Kimberley’s cannabis stores are open for business

Both are working through the process for a legal permit

CAROLYN GRANT

The sale and use of recreational cannabis became legal on Wednesday, October 17, 2018 in all of Canada, and sales were reportedly brisk at online portals across the country.

Actual brick and mortar stores are a slightly different story, as very few have received all the proper permitting to do business.

Kimberley has two retail cannabis stores, both of which were providers of medical cannabis for the past several years.

Both those stores were open on Wednesday, as their permits move through the process. The City of Kimberley approved both of their applications, when the Liquor Control Board asked for comment last week, but the process is not yet complete.

Laurie Weitzel, of Earth’s Own Naturals on Howard Street, issued the following statement:

“Today is a monumental day in Canada and Earth’s Own Naturals Ltd. is very excited to be apart of it. We are getting close to the AIP (Approval in principal) in the application process with the provincial government.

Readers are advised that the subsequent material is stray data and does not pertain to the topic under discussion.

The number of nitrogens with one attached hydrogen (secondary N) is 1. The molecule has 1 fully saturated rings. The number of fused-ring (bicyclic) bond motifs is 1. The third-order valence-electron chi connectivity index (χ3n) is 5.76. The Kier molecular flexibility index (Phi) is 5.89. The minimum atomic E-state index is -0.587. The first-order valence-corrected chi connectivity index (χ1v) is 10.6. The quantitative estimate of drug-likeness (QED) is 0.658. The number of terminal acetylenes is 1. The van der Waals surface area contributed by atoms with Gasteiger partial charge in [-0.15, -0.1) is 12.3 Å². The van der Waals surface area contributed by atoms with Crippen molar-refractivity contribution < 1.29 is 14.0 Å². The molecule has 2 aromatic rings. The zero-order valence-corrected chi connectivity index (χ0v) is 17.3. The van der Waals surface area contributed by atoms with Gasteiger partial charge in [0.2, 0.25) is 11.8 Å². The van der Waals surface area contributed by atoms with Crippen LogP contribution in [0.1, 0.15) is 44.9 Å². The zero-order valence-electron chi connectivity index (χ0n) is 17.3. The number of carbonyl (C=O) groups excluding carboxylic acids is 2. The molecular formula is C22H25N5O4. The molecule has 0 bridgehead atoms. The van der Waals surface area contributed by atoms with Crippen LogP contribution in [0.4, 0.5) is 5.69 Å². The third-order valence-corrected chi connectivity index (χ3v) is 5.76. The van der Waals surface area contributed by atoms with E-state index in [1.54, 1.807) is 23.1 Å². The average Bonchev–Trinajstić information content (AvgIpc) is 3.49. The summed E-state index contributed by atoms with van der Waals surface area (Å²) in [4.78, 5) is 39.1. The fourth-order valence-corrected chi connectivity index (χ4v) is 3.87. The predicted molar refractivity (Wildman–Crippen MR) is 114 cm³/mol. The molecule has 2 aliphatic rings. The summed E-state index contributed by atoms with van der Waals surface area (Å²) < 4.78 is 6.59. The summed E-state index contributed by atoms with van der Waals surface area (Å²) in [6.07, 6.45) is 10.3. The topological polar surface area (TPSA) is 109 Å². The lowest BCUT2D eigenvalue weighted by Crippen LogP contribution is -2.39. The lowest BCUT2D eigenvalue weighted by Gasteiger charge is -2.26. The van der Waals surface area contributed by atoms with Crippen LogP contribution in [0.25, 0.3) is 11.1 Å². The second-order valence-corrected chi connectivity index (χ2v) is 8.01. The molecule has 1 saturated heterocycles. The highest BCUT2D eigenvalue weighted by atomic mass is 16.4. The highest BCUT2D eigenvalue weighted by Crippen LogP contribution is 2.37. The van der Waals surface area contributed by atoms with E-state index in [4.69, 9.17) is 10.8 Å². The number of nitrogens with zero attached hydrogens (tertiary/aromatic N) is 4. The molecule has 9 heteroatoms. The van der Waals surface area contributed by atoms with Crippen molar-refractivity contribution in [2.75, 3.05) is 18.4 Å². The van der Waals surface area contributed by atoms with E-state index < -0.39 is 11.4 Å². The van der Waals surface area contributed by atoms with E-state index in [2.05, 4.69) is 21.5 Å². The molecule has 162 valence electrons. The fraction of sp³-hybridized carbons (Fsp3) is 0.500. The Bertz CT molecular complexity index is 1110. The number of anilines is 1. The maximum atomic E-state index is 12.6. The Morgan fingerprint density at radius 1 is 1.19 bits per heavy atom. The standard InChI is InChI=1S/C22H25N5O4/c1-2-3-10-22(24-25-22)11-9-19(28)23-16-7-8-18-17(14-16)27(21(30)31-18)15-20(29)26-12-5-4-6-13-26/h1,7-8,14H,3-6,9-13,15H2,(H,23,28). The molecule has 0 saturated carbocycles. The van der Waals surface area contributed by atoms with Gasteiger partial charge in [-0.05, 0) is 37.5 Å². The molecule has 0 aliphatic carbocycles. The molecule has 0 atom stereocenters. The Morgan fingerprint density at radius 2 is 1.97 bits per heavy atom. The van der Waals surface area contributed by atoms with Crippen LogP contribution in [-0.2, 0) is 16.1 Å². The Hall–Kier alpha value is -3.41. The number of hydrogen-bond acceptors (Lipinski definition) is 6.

“We would like to be provincially licensed and to be carrying regulated product by mid November or earlier. We are open today so everyone is welcome to come in and be curious! We are here to field any questions, the public may have as long as you are 19 years of age or older. Thank you Kimberley for all the support you have provided us since January 2017!”

Tamarack Cannabis Boutique (formerly Tamarack Dispensaries) in Marysville was also open Wednesday.

Owner Tamara Duggan said the phone at Tamarack was ringing off the hook on Wednesday, with people inquiring as to what was going on.

Like Earth’s Own Naturals, Tamarack Cannabis Boutique is going through the process of gaining a legal license.

She hopes that the license will be granted “soon”, and in the meantime, Tamarack has transitioned from medical dispensary to boutique and is open for business.

“It’s a whole new world, but we’re still in business and keeping regular hours,” she said.

Memberships, which were required for medical cannabis are no longer needed, and the public is welcome to stop by and ask any and all questions.

“The City has been wonderfully supportive since the get go,” Duggan said. “It’s just working through the process and providing all the necessary information needed for licensing.

“The President of the Canadian Association of Chiefs of Police said this week that because of legalization, they are not planning to shut down any shops, assuming people are in the process of licensing.”

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